We all know that fluctuations in the output of a photovoltaics plant are inevitable and can occur for lots of reasons. Due to these fluctuations plant operators run the risk of losing time and money. More seriously, underperformance of power plants creates exposure to penalties.
In order to be able to compare the estimated power output to the actual plant performance it is essential that you can make precise on-site measurements of all meteorological parameters. This means you not only need the tools to measure the current solar irradiance, but you should also be able to measure the actual temperature, the humidity, wind speed and wind direction.
Know your PV plant better – Ask two important questions!
In this case study Trimark Associates, Inc., a leading provider of metering, SCADA, and energy storage technology solutions, shares with us how they utilize the data from their on-site meteorological measurements to allow for remote operation of PV plants. Data Scientist Matthew Kesselring explains that basically only two questions need to be answered to know the performance of a PV plant. These key questions are:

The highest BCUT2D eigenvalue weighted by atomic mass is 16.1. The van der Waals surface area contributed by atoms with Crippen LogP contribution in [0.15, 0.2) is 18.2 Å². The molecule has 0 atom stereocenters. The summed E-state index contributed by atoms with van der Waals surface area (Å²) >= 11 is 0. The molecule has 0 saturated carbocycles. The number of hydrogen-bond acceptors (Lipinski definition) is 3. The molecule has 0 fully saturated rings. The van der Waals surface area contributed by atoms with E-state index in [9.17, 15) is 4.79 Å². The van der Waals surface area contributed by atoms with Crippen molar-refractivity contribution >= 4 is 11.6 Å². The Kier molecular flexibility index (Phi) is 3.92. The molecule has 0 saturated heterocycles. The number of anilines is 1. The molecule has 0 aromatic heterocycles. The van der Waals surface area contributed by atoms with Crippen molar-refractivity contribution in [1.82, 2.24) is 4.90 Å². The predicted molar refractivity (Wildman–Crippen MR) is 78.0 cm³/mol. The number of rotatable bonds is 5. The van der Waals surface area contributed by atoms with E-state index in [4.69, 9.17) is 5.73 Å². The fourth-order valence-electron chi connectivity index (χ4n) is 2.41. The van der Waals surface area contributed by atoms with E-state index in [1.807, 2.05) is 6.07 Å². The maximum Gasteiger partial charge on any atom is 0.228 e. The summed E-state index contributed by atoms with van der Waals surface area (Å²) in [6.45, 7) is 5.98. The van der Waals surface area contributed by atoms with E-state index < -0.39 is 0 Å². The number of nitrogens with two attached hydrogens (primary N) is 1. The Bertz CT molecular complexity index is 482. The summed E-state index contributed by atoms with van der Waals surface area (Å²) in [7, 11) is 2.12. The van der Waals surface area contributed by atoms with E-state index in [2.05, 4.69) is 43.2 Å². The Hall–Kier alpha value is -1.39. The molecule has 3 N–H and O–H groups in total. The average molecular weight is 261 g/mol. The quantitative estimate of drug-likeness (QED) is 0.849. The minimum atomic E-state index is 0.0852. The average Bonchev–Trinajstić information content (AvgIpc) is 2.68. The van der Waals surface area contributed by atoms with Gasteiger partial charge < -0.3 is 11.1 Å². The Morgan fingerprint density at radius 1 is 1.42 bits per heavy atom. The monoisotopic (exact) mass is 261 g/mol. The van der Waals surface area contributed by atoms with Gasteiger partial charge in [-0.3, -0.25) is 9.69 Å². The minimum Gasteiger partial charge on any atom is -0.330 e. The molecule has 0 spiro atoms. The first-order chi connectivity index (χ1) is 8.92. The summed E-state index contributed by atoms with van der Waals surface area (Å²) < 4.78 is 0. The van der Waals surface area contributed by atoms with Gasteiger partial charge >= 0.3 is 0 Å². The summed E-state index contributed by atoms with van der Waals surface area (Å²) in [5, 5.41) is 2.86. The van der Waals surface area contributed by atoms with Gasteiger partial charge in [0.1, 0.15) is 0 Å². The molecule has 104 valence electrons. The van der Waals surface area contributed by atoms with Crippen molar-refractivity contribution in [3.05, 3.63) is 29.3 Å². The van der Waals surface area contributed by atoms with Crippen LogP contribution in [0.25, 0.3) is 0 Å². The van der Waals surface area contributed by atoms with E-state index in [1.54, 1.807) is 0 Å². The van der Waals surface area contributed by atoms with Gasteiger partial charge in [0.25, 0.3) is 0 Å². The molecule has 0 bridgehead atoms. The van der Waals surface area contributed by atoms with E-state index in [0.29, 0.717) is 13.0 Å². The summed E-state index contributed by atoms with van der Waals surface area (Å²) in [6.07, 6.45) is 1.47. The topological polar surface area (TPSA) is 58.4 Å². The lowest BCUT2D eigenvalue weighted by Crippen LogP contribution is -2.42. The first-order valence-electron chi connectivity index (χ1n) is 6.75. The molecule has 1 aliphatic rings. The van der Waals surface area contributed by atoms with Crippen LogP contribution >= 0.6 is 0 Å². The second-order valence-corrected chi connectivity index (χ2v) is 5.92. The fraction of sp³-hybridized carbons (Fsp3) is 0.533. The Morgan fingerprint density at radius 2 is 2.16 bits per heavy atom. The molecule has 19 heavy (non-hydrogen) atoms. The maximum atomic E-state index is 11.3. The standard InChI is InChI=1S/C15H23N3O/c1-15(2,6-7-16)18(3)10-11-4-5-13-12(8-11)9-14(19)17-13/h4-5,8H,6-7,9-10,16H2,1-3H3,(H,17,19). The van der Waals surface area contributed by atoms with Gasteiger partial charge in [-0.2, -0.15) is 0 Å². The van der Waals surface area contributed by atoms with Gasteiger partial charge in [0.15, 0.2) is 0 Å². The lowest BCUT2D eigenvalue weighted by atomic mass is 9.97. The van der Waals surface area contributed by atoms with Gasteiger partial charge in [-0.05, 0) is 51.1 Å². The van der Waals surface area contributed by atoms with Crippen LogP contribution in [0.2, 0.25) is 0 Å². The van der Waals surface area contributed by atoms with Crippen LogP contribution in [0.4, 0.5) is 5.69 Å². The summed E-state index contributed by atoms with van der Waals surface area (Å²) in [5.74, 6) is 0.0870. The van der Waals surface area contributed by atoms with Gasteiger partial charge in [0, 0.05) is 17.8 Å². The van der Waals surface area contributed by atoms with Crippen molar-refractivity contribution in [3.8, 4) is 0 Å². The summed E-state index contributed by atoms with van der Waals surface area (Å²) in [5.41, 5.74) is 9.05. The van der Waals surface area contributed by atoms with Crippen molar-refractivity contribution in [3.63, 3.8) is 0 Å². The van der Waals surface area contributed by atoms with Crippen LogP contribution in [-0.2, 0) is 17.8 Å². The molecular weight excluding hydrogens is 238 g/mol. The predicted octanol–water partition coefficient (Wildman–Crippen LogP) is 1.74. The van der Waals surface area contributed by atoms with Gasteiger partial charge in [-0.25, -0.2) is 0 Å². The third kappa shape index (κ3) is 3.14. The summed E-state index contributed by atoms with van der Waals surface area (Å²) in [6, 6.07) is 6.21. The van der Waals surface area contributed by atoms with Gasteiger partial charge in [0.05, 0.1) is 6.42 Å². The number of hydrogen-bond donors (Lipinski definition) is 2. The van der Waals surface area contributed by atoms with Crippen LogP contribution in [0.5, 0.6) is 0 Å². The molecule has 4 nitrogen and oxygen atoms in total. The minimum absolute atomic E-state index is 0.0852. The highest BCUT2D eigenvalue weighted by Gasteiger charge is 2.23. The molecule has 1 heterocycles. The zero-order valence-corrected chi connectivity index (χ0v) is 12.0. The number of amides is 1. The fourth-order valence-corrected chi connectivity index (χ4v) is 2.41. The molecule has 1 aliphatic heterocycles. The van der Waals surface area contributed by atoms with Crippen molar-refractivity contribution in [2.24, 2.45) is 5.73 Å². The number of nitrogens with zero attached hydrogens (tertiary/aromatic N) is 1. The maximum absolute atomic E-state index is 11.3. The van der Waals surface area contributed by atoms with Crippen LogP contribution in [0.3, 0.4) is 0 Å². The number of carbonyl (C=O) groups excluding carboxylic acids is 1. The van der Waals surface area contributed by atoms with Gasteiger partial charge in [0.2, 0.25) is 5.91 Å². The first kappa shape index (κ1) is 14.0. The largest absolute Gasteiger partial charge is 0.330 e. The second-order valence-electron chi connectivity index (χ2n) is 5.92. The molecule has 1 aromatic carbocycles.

How much energy is a site producing?
How much should it be producing?
The energy and meteorological data Trimark is sharing are the data of the Riverside plant in Southern California. The data of this plant clearly illustrate the value of performing on-site measurements. The collected two sets of data in separate weeks clearly showed that the energy produced differs from the estimated energy output. This difference can be clarified with the data of the on-site measurement of microclimate parameters.
The analysis of these data helps the plant operator to decide whether there is a technical problem, meaning they should call in technical support, whether cleaning of the panels is in order, or whether they should just wait for the sun to start shining again.
Download our first of a series of case studies to find out how reliable real-time data helps plant operators decide if an unexpected drop in power output requires taking immediate action to minimize production losses or if this output drop is only a temporary hic-up.